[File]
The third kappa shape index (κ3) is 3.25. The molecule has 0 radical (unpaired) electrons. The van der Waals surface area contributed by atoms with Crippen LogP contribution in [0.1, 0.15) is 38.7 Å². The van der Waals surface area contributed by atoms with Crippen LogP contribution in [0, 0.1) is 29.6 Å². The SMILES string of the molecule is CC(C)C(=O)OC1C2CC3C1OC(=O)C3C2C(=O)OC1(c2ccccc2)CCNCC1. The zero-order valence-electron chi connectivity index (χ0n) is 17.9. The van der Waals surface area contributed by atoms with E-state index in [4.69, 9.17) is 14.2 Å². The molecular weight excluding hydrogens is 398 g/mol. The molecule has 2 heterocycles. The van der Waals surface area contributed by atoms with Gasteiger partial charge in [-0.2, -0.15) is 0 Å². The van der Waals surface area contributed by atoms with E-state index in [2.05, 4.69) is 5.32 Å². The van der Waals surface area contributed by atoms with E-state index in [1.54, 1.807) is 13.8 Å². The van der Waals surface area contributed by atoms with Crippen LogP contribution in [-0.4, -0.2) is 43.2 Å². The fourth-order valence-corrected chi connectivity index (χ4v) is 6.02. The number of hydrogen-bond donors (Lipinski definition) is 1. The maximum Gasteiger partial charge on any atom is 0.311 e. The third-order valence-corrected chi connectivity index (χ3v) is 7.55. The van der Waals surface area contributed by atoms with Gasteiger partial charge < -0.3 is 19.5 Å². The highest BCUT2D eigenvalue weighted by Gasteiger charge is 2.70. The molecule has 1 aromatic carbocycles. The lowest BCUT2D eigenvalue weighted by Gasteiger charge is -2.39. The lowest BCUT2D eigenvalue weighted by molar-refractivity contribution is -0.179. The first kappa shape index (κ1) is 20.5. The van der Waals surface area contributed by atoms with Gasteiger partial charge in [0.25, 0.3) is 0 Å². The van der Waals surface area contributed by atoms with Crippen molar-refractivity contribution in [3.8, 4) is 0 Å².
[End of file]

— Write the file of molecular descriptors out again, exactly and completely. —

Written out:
The third kappa shape index (κ3) is 3.25. The molecule has 0 radical (unpaired) electrons. The van der Waals surface area contributed by atoms with Crippen LogP contribution in [0.1, 0.15) is 38.7 Å². The van der Waals surface area contributed by atoms with Crippen LogP contribution in [0, 0.1) is 29.6 Å². The SMILES string of the molecule is CC(C)C(=O)OC1C2CC3C1OC(=O)C3C2C(=O)OC1(c2ccccc2)CCNCC1. The zero-order valence-electron chi connectivity index (χ0n) is 17.9. The van der Waals surface area contributed by atoms with E-state index in [4.69, 9.17) is 14.2 Å². The molecular weight excluding hydrogens is 398 g/mol. The molecule has 2 heterocycles. The van der Waals surface area contributed by atoms with Gasteiger partial charge in [-0.2, -0.15) is 0 Å². The van der Waals surface area contributed by atoms with E-state index in [2.05, 4.69) is 5.32 Å². The van der Waals surface area contributed by atoms with E-state index in [1.54, 1.807) is 13.8 Å². The van der Waals surface area contributed by atoms with Crippen LogP contribution in [-0.4, -0.2) is 43.2 Å². The fourth-order valence-corrected chi connectivity index (χ4v) is 6.02. The number of hydrogen-bond donors (Lipinski definition) is 1. The maximum Gasteiger partial charge on any atom is 0.311 e. The third-order valence-corrected chi connectivity index (χ3v) is 7.55. The van der Waals surface area contributed by atoms with Gasteiger partial charge < -0.3 is 19.5 Å². The highest BCUT2D eigenvalue weighted by Gasteiger charge is 2.70. The molecule has 1 aromatic carbocycles. The lowest BCUT2D eigenvalue weighted by Gasteiger charge is -2.39. The lowest BCUT2D eigenvalue weighted by molar-refractivity contribution is -0.179. The first kappa shape index (κ1) is 20.5. The van der Waals surface area contributed by atoms with Gasteiger partial charge in [0.25, 0.3) is 0 Å². The van der Waals surface area contributed by atoms with Crippen molar-refractivity contribution in [3.8, 4) is 0 Å².